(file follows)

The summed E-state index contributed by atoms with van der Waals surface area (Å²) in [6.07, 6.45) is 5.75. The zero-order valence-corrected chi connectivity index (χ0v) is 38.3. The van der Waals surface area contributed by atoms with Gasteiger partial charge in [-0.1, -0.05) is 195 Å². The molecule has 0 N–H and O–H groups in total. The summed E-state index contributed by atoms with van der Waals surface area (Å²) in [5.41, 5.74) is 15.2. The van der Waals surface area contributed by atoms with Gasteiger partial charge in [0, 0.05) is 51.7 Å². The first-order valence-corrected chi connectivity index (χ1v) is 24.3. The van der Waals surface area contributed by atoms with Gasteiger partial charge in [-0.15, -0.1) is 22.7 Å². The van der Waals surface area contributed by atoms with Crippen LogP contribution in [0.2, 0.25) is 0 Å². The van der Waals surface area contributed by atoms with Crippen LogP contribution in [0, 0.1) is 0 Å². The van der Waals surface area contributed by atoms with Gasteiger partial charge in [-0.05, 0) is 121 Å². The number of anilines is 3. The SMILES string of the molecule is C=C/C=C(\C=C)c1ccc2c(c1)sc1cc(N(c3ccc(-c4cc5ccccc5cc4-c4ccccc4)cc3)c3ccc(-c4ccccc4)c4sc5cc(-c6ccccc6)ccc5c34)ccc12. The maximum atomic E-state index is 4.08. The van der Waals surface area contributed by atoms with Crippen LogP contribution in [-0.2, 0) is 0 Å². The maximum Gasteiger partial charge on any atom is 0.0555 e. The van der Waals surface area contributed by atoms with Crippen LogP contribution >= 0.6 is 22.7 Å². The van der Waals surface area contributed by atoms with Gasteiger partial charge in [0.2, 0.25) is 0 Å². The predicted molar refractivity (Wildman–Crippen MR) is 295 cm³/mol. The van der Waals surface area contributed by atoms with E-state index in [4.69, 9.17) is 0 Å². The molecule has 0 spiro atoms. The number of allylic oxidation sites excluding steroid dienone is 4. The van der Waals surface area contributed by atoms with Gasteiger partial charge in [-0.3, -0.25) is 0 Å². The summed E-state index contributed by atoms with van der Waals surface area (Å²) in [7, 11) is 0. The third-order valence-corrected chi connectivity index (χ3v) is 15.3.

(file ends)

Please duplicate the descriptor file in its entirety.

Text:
The summed E-state index contributed by atoms with van der Waals surface area (Å²) in [6.07, 6.45) is 5.75. The zero-order valence-corrected chi connectivity index (χ0v) is 38.3. The van der Waals surface area contributed by atoms with Gasteiger partial charge in [-0.1, -0.05) is 195 Å². The molecule has 0 N–H and O–H groups in total. The summed E-state index contributed by atoms with van der Waals surface area (Å²) in [5.41, 5.74) is 15.2. The van der Waals surface area contributed by atoms with Gasteiger partial charge in [0, 0.05) is 51.7 Å². The first-order valence-corrected chi connectivity index (χ1v) is 24.3. The van der Waals surface area contributed by atoms with Gasteiger partial charge in [-0.15, -0.1) is 22.7 Å². The van der Waals surface area contributed by atoms with Crippen LogP contribution in [0.2, 0.25) is 0 Å². The van der Waals surface area contributed by atoms with Crippen LogP contribution in [0, 0.1) is 0 Å². The van der Waals surface area contributed by atoms with Gasteiger partial charge in [-0.05, 0) is 121 Å². The number of anilines is 3. The SMILES string of the molecule is C=C/C=C(\C=C)c1ccc2c(c1)sc1cc(N(c3ccc(-c4cc5ccccc5cc4-c4ccccc4)cc3)c3ccc(-c4ccccc4)c4sc5cc(-c6ccccc6)ccc5c34)ccc12. The maximum atomic E-state index is 4.08. The van der Waals surface area contributed by atoms with Crippen LogP contribution in [-0.2, 0) is 0 Å². The maximum Gasteiger partial charge on any atom is 0.0555 e. The van der Waals surface area contributed by atoms with Crippen LogP contribution >= 0.6 is 22.7 Å². The van der Waals surface area contributed by atoms with Gasteiger partial charge in [0.2, 0.25) is 0 Å². The predicted molar refractivity (Wildman–Crippen MR) is 295 cm³/mol. The van der Waals surface area contributed by atoms with E-state index in [4.69, 9.17) is 0 Å². The molecule has 0 spiro atoms. The number of allylic oxidation sites excluding steroid dienone is 4. The van der Waals surface area contributed by atoms with Gasteiger partial charge in [-0.3, -0.25) is 0 Å². The summed E-state index contributed by atoms with van der Waals surface area (Å²) in [7, 11) is 0. The third-order valence-corrected chi connectivity index (χ3v) is 15.3.